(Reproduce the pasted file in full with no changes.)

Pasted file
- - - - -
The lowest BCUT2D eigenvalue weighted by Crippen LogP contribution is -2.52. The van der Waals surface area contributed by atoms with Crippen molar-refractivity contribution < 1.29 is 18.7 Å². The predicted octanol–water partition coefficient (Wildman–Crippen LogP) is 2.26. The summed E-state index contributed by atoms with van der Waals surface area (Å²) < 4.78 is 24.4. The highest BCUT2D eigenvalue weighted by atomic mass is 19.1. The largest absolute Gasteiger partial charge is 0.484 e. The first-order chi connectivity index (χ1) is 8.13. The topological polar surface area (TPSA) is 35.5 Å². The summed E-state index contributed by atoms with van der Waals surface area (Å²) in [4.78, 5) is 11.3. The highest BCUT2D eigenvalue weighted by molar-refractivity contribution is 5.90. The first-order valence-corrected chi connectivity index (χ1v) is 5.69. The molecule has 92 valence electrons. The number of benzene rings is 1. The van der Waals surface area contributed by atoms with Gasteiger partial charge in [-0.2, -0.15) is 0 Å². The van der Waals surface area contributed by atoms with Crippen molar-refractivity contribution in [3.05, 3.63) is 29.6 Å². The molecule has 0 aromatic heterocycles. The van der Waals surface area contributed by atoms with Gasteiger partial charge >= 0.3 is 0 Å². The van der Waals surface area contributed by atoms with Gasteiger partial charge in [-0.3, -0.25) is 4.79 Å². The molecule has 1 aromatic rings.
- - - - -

The lowest BCUT2D eigenvalue weighted by Crippen LogP contribution is -2.52. The van der Waals surface area contributed by atoms with Crippen molar-refractivity contribution < 1.29 is 18.7 Å². The predicted octanol–water partition coefficient (Wildman–Crippen LogP) is 2.26. The summed E-state index contributed by atoms with van der Waals surface area (Å²) < 4.78 is 24.4. The highest BCUT2D eigenvalue weighted by atomic mass is 19.1. The largest absolute Gasteiger partial charge is 0.484 e. The first-order chi connectivity index (χ1) is 8.13. The topological polar surface area (TPSA) is 35.5 Å². The summed E-state index contributed by atoms with van der Waals surface area (Å²) in [4.78, 5) is 11.3. The highest BCUT2D eigenvalue weighted by molar-refractivity contribution is 5.90. The first-order valence-corrected chi connectivity index (χ1v) is 5.69. The molecule has 92 valence electrons. The number of benzene rings is 1. The van der Waals surface area contributed by atoms with Gasteiger partial charge in [-0.2, -0.15) is 0 Å². The van der Waals surface area contributed by atoms with Crippen molar-refractivity contribution in [3.05, 3.63) is 29.6 Å². The molecule has 0 aromatic heterocycles. The van der Waals surface area contributed by atoms with Gasteiger partial charge >= 0.3 is 0 Å². The van der Waals surface area contributed by atoms with Gasteiger partial charge in [-0.3, -0.25) is 4.79 Å². The molecule has 1 aromatic rings.